Why We Reached This Decision

For almost 60 years, our family-owned business has provided public access to more than 19,000 acres of our property, as a part of the Scotch Wildlife Management Area (WMA). We would have been happy to continue to do so for another 60 years, if it were not for action by the Federal government that threatens our use of the land.

With the listing, in 2015, of the Black Pinesnake as a Threatened Species under the Endangered Species Act, we believe that we are now on a slippery slope toward a time when our use of our own timberland will be seriously restricted.

In the timber business, we must deal with extraordinarily long time horizons. As a family owned business that has survived for generations, those of us who are stewards of the business today must consider the potential impact of our decisions on those generations who will come after us.

On the advice of counsel, and after thoughtful consideration, we have reluctantly come to the conclusion that we must remove our land from the Wildlife Management Area, or risk losing effective control of it for the forestry activity that is our lumber business’ life’s blood.

We wish to be clear that we will abide by all local, state and federal laws and regulations, including the Endangered Species Act.

But by continuing to allow our lands to be a part of the WMA, as we have over the last six decades, we run a very real risk that further and further restrictions will be placed on our land, to the point that it would effectively undermine the very basis of our business.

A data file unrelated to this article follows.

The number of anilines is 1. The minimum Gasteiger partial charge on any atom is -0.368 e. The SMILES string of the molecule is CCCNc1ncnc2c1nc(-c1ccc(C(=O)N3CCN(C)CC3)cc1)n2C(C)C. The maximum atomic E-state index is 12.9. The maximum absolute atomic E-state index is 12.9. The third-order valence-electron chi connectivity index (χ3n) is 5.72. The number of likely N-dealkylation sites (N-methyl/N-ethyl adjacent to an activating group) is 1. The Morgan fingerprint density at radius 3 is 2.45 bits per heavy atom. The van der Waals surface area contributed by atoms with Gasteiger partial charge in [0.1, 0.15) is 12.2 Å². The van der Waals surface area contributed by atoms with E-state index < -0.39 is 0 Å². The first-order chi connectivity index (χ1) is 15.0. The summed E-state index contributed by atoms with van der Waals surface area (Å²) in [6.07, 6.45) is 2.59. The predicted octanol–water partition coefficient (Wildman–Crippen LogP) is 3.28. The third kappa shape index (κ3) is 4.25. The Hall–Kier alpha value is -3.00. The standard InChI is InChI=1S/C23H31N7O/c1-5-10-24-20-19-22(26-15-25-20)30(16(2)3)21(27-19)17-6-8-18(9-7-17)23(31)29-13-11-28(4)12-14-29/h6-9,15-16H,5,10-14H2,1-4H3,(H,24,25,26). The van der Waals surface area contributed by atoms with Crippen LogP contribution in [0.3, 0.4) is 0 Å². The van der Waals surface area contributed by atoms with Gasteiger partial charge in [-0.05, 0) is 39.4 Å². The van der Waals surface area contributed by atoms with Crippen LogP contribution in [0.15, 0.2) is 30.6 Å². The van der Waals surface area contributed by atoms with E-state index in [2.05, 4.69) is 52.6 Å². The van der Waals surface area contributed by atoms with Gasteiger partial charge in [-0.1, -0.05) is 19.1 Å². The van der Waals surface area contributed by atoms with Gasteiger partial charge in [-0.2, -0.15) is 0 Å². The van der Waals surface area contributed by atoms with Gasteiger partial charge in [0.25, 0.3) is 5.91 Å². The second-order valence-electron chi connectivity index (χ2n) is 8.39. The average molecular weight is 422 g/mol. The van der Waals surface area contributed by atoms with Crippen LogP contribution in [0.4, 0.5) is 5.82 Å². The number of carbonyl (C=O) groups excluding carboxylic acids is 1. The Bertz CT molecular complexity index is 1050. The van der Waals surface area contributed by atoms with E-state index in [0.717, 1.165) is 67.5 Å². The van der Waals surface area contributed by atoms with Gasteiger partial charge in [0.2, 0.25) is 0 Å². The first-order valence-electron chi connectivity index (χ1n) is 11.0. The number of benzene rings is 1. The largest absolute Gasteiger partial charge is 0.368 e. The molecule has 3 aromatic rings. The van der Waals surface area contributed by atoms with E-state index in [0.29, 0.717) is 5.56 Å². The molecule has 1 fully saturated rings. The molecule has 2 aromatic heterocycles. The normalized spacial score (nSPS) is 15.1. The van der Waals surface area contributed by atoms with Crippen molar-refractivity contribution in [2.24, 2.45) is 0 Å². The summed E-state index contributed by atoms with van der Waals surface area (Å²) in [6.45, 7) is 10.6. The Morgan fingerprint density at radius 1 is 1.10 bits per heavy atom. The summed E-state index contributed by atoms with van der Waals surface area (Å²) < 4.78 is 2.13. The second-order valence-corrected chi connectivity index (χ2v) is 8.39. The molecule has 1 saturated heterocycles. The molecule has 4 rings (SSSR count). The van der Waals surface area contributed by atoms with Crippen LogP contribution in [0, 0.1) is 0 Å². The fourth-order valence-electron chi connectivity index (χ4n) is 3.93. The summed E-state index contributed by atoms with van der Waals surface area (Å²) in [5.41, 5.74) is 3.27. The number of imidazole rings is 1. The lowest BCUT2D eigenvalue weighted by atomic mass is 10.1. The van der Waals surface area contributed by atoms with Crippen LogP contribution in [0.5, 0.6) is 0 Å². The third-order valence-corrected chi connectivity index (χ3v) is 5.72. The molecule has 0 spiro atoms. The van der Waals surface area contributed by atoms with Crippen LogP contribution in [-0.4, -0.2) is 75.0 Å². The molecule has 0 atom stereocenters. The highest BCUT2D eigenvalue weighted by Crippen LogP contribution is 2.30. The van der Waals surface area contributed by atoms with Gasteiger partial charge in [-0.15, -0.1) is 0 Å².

It is our firm belief that the listing of the Black Pinesnake as a Threatened Species, which took place without any public hearing, was based on insufficient scientific evidence that was presumably gathered by individuals accessing the WMA for their own purposes.

Additionally, we cannot overlook current developments in environmental law, now taking place in California and other states, that further threaten our ability to engage in effective timber management practices.

The combined effect of these and other actions by the federal government have led us to the inescapable conclusion that to allow our land to continue to remain a part of the WMA will be to risk losing effective control of our land altogether in the years ahead.

We, therefore, will be exercising our right to withdraw our land from the WMA, effective in ninety days.

To the many law-abiding citizens who have enjoyed hunting and other recreational and conservation activities on the land for the past 60 years, and to the Alabama Department of Conservation & Natural Resources, we say thank you for being such good stewards of the land.

Our action is by no means directed at you.

We wish we could have continued to allow our land to be used for decades to come, but unfortunately these recent developments leave us no choice.

We ask those who have come to rely on hunting this land to consider the fact that we were led to this action only by what we regard as over-reach by the Federal government.